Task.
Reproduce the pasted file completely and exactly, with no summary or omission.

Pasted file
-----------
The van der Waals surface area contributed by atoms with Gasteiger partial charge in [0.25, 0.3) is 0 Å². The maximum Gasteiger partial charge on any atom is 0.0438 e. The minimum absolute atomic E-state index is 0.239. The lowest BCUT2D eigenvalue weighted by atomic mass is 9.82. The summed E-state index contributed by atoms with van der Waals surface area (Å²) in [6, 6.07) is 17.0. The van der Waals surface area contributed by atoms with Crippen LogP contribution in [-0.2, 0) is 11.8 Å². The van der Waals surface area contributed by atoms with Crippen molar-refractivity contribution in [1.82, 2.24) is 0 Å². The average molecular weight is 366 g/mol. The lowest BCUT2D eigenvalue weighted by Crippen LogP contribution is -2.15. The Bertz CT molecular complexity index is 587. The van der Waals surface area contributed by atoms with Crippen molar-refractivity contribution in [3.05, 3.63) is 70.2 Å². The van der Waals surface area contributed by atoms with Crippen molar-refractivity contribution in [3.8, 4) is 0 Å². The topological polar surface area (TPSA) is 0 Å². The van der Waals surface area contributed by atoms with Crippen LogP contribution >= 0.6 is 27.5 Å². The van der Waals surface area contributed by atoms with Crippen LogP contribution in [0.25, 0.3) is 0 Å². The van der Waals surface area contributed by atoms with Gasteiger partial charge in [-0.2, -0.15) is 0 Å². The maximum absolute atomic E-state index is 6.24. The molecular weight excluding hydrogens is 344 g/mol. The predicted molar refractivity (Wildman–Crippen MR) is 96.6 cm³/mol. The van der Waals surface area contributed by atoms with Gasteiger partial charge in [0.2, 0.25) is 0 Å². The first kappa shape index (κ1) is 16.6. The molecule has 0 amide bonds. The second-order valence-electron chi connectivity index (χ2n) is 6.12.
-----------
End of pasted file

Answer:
The van der Waals surface area contributed by atoms with Gasteiger partial charge in [0.25, 0.3) is 0 Å². The maximum Gasteiger partial charge on any atom is 0.0438 e. The minimum absolute atomic E-state index is 0.239. The lowest BCUT2D eigenvalue weighted by atomic mass is 9.82. The summed E-state index contributed by atoms with van der Waals surface area (Å²) in [6, 6.07) is 17.0. The van der Waals surface area contributed by atoms with Crippen LogP contribution in [-0.2, 0) is 11.8 Å². The van der Waals surface area contributed by atoms with Crippen molar-refractivity contribution in [1.82, 2.24) is 0 Å². The average molecular weight is 366 g/mol. The lowest BCUT2D eigenvalue weighted by Crippen LogP contribution is -2.15. The Bertz CT molecular complexity index is 587. The van der Waals surface area contributed by atoms with Crippen molar-refractivity contribution in [3.05, 3.63) is 70.2 Å². The van der Waals surface area contributed by atoms with Crippen molar-refractivity contribution in [3.8, 4) is 0 Å². The topological polar surface area (TPSA) is 0 Å². The van der Waals surface area contributed by atoms with Crippen LogP contribution >= 0.6 is 27.5 Å². The van der Waals surface area contributed by atoms with Crippen LogP contribution in [0.25, 0.3) is 0 Å². The van der Waals surface area contributed by atoms with Gasteiger partial charge in [-0.2, -0.15) is 0 Å². The maximum absolute atomic E-state index is 6.24. The molecular weight excluding hydrogens is 344 g/mol. The predicted molar refractivity (Wildman–Crippen MR) is 96.6 cm³/mol. The van der Waals surface area contributed by atoms with Gasteiger partial charge in [0.2, 0.25) is 0 Å². The first kappa shape index (κ1) is 16.6. The molecule has 0 amide bonds. The second-order valence-electron chi connectivity index (χ2n) is 6.12.